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Eye of the tiger: Federal Way is on the rise
By Chris Carrel, Thinking Locally
This column got its start last year with the issue of Federal Ways image.
I had gotten fed up with the negative media portrayals of the F-Dub, and the Seattle perspective of our community. I vowed on my blog to list 100 things about the city that I liked, as evidence that this is a good place to live. The Mirror decided the list was fit to print, and thus was born Thinking Locally.
One year after the columns birth, however, the tide is beginning to turn. Case in point is the latest edition of the glossy trend-tracking magazine, Seattle Metropolitan. The May issue features a real estate guide to Seattle and its surrounding locales. In its inimitably hip style, the magazine lists several Puget Sound communities in groupings such as Hot Hoods, or Top Commuter Towns. Each city is treated to a feature page of photographs and short, snappy descriptions.
Federal Way gets its due as one of a handful of Up and Comers. These are underappreciated neighborhoods with a mix of bargain real estate prices and lifestyle amenities.
The article emphasizes Federal Ways ethnic diversity and location as well as the availability of relatively affordable homes, along with pricier ones near the water. Im also happy about the piece because it favorably notes the progress of the Friends of the Hylebos to conserve open space. The article features a photo of Federal Wayers happily walking the West Hylebos Wetlands new boardwalk as an example of the F-Dub lifestyle.
In a nod to our longstanding image problems, the Metropolitan describes how one former Seattleite moved here only to be surprised at how decent a community it actually is (hey, not every yard has a rusting Camaro on blocks on the lawn).
Granted, one article does not constitute an extreme image makeover, city edition. And being dubbed an Up and Comer isnt in the same league as a Hot Hood. However, being a town on the rise is a drastic departure from past media treatment of the F-Dub. Its worlds away from John Moes regrettable hash-up of Federal Way in the Seattle Times last year.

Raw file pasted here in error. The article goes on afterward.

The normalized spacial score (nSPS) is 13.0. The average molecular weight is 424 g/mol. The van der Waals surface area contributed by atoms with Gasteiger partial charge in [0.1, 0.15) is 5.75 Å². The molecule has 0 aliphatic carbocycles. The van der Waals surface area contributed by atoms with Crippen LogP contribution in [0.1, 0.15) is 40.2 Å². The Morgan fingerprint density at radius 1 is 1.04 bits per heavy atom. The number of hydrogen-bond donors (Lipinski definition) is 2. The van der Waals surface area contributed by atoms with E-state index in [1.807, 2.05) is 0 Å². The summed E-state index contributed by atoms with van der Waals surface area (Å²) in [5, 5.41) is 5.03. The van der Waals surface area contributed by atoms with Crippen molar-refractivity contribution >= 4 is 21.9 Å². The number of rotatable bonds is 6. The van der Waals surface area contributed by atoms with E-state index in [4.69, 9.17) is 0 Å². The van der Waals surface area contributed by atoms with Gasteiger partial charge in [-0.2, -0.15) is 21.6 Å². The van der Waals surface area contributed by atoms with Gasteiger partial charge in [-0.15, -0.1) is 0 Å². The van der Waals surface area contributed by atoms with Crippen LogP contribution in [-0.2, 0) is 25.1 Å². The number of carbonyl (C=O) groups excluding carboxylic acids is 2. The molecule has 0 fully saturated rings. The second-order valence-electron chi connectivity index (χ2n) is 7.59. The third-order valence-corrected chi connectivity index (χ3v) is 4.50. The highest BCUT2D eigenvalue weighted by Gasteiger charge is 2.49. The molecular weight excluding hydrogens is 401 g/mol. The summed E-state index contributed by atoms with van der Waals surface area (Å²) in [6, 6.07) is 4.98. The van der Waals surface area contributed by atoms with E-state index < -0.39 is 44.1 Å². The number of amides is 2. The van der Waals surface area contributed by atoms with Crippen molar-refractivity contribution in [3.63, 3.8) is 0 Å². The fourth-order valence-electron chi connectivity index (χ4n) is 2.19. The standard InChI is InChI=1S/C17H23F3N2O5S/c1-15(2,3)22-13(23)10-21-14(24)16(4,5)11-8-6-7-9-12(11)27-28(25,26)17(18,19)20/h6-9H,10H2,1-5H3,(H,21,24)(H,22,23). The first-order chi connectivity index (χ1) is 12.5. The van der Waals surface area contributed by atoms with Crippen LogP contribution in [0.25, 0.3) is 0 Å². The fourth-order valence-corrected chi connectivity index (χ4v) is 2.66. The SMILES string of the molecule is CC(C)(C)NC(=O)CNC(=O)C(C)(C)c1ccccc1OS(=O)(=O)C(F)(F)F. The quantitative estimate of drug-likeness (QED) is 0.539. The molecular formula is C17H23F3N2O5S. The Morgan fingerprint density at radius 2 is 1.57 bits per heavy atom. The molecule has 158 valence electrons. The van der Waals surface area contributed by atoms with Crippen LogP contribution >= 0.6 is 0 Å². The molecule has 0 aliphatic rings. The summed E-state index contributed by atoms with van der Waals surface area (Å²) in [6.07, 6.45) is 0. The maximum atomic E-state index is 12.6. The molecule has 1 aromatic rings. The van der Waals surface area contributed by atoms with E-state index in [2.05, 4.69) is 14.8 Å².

The article is the sort of realistic assessment of Federal Ways positive features that has been missing from the regional medias treatment of the city.
Moreover, the Metropolitans attitude toward Federal Way is reflective of a newly positive perception of the city that Im encountering more frequently. In the work that I do, I communicate with a fair number of people from Seattle and Tacoma and neighboring cities. I used to encounter a lot of skepticism that important open space conservation was happening in Federal Way. I dont hear that skepticism any more.
In fact, more often I hear an understanding that some of the most exciting conservation work in the region being done in Federal Way this was recently underscored by the influential Cascade Land Conservancy recognizing the Friends of the Hylebos with its Land Stewardship Award.
Beyond that, Im also picking up an appreciation of many of the things Ive been writing about here: Good schools, safe neighborhoods, a budding downtown.
The same challenges remain, of course. But its easier to meet those challenges when theres a belief both inside and from those looking from the outside that Federal Way is on the rise.
Check out the boardwalk
As I wrote in last weeks column, we celebrated Hylebos Day last Saturday.
This was despite weather more fitting the frogs in the wetlands than the people under the tent. Regardless, about 80 Federal Wayers turned out over the course of the afternoon to help us cut the ribbon and test drive the new boardwalk.
For those of you who missed the big day whether due to weather or scheduling I encourage you to get outside and check out the boardwalk, perhaps today during the Buds and Blooms event.
Americans on the whole are not getting outside enough and its showing in larger seat designs everywhere. Federal Way is blessed to have 120 acres of wildness in our own backyard, just waiting for you to come and experience it.
Chris Carrel is a lifelong Federal Way resident and executive director of the Friends of the Hylebos, a nonprofit conservation organization working to preserve and restore Hylebos Creek and the West Hylebos Wetlands. Contact: firstname.lastname@example.org or (253) 874-2005.